Who should buy this book? (Middle schools, high schools, small libraries, all libraries, etc.)  It would work well in public and elementary libraries, day care and classrooms, and home settings.

Where would you shelve it? Shelve with picture books.

Should we (librarians/readers) put this on the top of our “to read” piles?  Not necessary

Reviewer’s Name, Library (or school), City: Mary Melaugh, Marshall Middle School Library, Billerica, MA

Date of review:  4/1/15

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In Your Face: The Culture of Beauty and You by Shari Graydon, art by Karen Klassen and Katy Lemay

71gBQnICI-L   In Your Face: The Culture of Beauty and You by Shari Graydon, art by Karen Klassen and Katie Lemay, Annick Press, (978-1554516674), 2014

Format: Hardcover nonfiction

Rating: 3

Genre:  Nonfiction

What did you like about the book? Perhaps best for browsers, but there’s a lot here to enjoy. From a look at hairstyles over time to a deconstruction of beauty ads, this is a comprehensive look at beauty culture and how it has permeated society and changed over the ages. Includes infographics, charts and a handy “double take” at the end of each chapter that sums up important take-aways from that chapter. Also contains an index and source notes.

Anything you didn’t like about it? This book is not one that any student will sit down and read cover to cover, but there are interesting pieces to pick out and share with others.

To whom would you recommend this book? Girls who are interested in the women’s movement, but also girls interested in fashion, hairstyles and celebrity.

Who should buy this book? Middle Schools and high schools

Where would you shelve it ? Nonfiction 391.6

Should we (librarians/readers) put this on the top of our “to read” piles? No, but it’s a good one to buy!

Reviewer’s Name, Library (or school), City: Laura Gardner, Dartmouth Middle School, Dartmouth, MA

Date of review: March 31, 2015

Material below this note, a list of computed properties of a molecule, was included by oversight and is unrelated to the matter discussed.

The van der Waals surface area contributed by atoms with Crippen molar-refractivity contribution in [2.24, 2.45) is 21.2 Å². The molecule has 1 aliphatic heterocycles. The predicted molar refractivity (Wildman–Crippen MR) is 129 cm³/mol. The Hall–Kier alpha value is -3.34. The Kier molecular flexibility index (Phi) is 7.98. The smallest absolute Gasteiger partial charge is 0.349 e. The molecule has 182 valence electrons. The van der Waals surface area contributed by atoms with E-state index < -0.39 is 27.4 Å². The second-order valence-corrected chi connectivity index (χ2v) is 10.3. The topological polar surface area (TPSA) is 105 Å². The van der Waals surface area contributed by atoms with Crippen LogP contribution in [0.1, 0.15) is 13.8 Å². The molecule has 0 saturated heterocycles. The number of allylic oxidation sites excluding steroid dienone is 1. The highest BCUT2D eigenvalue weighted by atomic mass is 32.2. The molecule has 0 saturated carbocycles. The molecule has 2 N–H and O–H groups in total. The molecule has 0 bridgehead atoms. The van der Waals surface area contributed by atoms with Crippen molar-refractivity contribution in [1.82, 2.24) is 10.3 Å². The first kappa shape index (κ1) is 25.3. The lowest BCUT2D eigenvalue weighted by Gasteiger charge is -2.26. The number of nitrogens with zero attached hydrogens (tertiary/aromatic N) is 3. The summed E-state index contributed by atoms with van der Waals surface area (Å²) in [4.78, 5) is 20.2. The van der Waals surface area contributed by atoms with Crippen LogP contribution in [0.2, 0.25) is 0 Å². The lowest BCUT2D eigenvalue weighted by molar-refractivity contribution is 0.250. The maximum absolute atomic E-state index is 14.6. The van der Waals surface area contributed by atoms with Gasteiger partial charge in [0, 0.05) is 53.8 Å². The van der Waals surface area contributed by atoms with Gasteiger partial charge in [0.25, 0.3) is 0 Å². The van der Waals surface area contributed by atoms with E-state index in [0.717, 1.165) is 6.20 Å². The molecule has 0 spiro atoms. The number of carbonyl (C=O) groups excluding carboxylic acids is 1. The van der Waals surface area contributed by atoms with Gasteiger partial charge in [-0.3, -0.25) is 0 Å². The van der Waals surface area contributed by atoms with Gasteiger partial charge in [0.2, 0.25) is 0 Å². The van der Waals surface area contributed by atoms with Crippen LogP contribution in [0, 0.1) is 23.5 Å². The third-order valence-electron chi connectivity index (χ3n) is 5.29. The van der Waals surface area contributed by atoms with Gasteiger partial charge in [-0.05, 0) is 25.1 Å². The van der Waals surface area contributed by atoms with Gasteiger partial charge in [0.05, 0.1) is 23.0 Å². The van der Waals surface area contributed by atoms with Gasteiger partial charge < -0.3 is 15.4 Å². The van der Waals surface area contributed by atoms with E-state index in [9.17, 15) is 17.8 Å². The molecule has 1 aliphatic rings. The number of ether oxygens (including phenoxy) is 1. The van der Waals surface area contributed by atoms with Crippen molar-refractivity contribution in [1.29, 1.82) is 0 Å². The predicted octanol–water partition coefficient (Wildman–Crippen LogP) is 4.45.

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Patient Zero: Solving the Mysteries of Deadly Epidemics by Marilee Peters

 61s5VI1zRVL    Patient Zero: Solving the Mysteries of Deadly Epidemics by Marilee Peters from Annick Press, (978-1554516711), 2014

Format: Hardcover nonfiction

Rating: 4

Genre:  Narrative nonfiction

What did you like about the book? Fascinating look at epidemiology through the lens of mysteries to be solved. From the plague to ebola and AIDS, this book uses narrative to tell the story of each epidemic, those who suffered (including Patient Zero for each if possible) and the individual who solved the case. Includes index, glossary and many interesting sidebars. Highly readable!

Anything you didn’t like about it? No. I loved it!

To whom would you recommend this book? Any student interested in disease, mysteries or “yucky stuff” should like this one.

Who should buy this book? Middle Schools and high schools

Where would you shelve it ? Nonfiction 614.49

Should we (librarians/readers) put this on the top of our “to read” piles? Yes! This one is fun.

Reviewer’s Name, Library (or school), City: Laura Gardner, Dartmouth Middle School, Dartmouth, MA

Date of review: March 31, 2015

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Sweep Up the Sun by Helen Frost and Rick Lieder

51iuTZgl5WL     Sweep Up the Sun by Helen Frost and Rick Lieder, Candlewick Press, (978-0763669041), 2015.

Format: Picture Book

Rating: 1-5 (5 is excellent or a Starred review) 5+

Genre:  Poetry

What did you like about the book?  In this stunning pairing of verse and images, Helen Frost’s lovely poem is nearly eclipsed by the breathtaking images of birds in flight photographed by Rick Lieder. For anyone who ever wanted to reach out and touch a bird in flight, the photos in this book (reminiscent of Nic Bishop’s phenomenal wildlife photos) are about as close as you can get to that experience. A two-page spread at the end of the book identifies all of the birds and gives some facts about each. There is a big dose of wonder encapsulated in this simple picture book.

Anything you didn’t like about it? No.

To whom would you recommend this book?  (Read-alikes if you can think of them)  Recommend to young readers who enjoy poems that celebrate the wonders of nature.  Suggest also to teachers and parents looking for accessible poetry with glorious illustrations to hook readers.

Readalikes would be other books that combine poems suitable for young readers along with nature photographs such as Step Gently Out by Helen Frost, A Mirror to Nature by Jane Yolen and Bug Off! also by Jane Yolen.

Who should buy this book?  This would work well in elementary and public libraries, classrooms, and home settings.

Where would you shelve it? Shelve with poetry books.

Should we (librarians/readers) put this on the top of our “to read” piles?  Yes, it is a quick read and quite lovely.

Reviewer’s Name, Library (or school), City: Mary Melaugh, Marshall Middle School Library, Billerica, MA

Date of review:  3/31/15